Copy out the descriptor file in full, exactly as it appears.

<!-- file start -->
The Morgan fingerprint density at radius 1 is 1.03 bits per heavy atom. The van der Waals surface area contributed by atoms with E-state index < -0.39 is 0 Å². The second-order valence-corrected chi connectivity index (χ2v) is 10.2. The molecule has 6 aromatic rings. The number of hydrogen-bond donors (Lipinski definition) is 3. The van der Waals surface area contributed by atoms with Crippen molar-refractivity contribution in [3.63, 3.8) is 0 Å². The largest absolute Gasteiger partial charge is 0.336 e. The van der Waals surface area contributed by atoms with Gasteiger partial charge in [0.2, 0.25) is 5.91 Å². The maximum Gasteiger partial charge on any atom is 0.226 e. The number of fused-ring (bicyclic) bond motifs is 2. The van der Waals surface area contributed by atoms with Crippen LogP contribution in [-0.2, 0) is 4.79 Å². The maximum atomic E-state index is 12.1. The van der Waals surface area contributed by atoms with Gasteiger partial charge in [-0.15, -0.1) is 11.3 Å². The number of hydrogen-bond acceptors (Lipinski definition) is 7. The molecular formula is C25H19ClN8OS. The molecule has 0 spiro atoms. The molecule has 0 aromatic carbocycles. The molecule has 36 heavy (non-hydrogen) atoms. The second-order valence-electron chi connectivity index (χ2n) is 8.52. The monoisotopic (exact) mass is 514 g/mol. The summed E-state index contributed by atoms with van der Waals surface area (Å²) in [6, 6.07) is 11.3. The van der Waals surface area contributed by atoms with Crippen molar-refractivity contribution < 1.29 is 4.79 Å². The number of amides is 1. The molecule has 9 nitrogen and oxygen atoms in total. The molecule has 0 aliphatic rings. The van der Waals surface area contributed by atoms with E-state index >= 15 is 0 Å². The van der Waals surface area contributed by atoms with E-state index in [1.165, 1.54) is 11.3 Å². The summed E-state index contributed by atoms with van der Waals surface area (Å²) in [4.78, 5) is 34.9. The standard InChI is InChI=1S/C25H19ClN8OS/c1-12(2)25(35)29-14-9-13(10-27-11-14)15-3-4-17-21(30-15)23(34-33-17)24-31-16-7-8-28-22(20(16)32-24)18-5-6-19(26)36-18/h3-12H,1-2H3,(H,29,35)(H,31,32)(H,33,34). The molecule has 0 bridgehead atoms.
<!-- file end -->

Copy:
The Morgan fingerprint density at radius 1 is 1.03 bits per heavy atom. The van der Waals surface area contributed by atoms with E-state index < -0.39 is 0 Å². The second-order valence-corrected chi connectivity index (χ2v) is 10.2. The molecule has 6 aromatic rings. The number of hydrogen-bond donors (Lipinski definition) is 3. The van der Waals surface area contributed by atoms with Crippen molar-refractivity contribution in [3.63, 3.8) is 0 Å². The largest absolute Gasteiger partial charge is 0.336 e. The van der Waals surface area contributed by atoms with Gasteiger partial charge in [0.2, 0.25) is 5.91 Å². The maximum Gasteiger partial charge on any atom is 0.226 e. The number of fused-ring (bicyclic) bond motifs is 2. The van der Waals surface area contributed by atoms with Crippen LogP contribution in [-0.2, 0) is 4.79 Å². The maximum atomic E-state index is 12.1. The van der Waals surface area contributed by atoms with Gasteiger partial charge in [-0.15, -0.1) is 11.3 Å². The number of hydrogen-bond acceptors (Lipinski definition) is 7. The molecular formula is C25H19ClN8OS. The molecule has 0 spiro atoms. The molecule has 0 aromatic carbocycles. The molecule has 36 heavy (non-hydrogen) atoms. The second-order valence-electron chi connectivity index (χ2n) is 8.52. The monoisotopic (exact) mass is 514 g/mol. The summed E-state index contributed by atoms with van der Waals surface area (Å²) in [6, 6.07) is 11.3. The van der Waals surface area contributed by atoms with Crippen molar-refractivity contribution < 1.29 is 4.79 Å². The number of amides is 1. The molecule has 9 nitrogen and oxygen atoms in total. The molecule has 0 aliphatic rings. The van der Waals surface area contributed by atoms with E-state index >= 15 is 0 Å². The van der Waals surface area contributed by atoms with E-state index in [1.165, 1.54) is 11.3 Å². The summed E-state index contributed by atoms with van der Waals surface area (Å²) in [4.78, 5) is 34.9. The standard InChI is InChI=1S/C25H19ClN8OS/c1-12(2)25(35)29-14-9-13(10-27-11-14)15-3-4-17-21(30-15)23(34-33-17)24-31-16-7-8-28-22(20(16)32-24)18-5-6-19(26)36-18/h3-12H,1-2H3,(H,29,35)(H,31,32)(H,33,34). The molecule has 0 bridgehead atoms.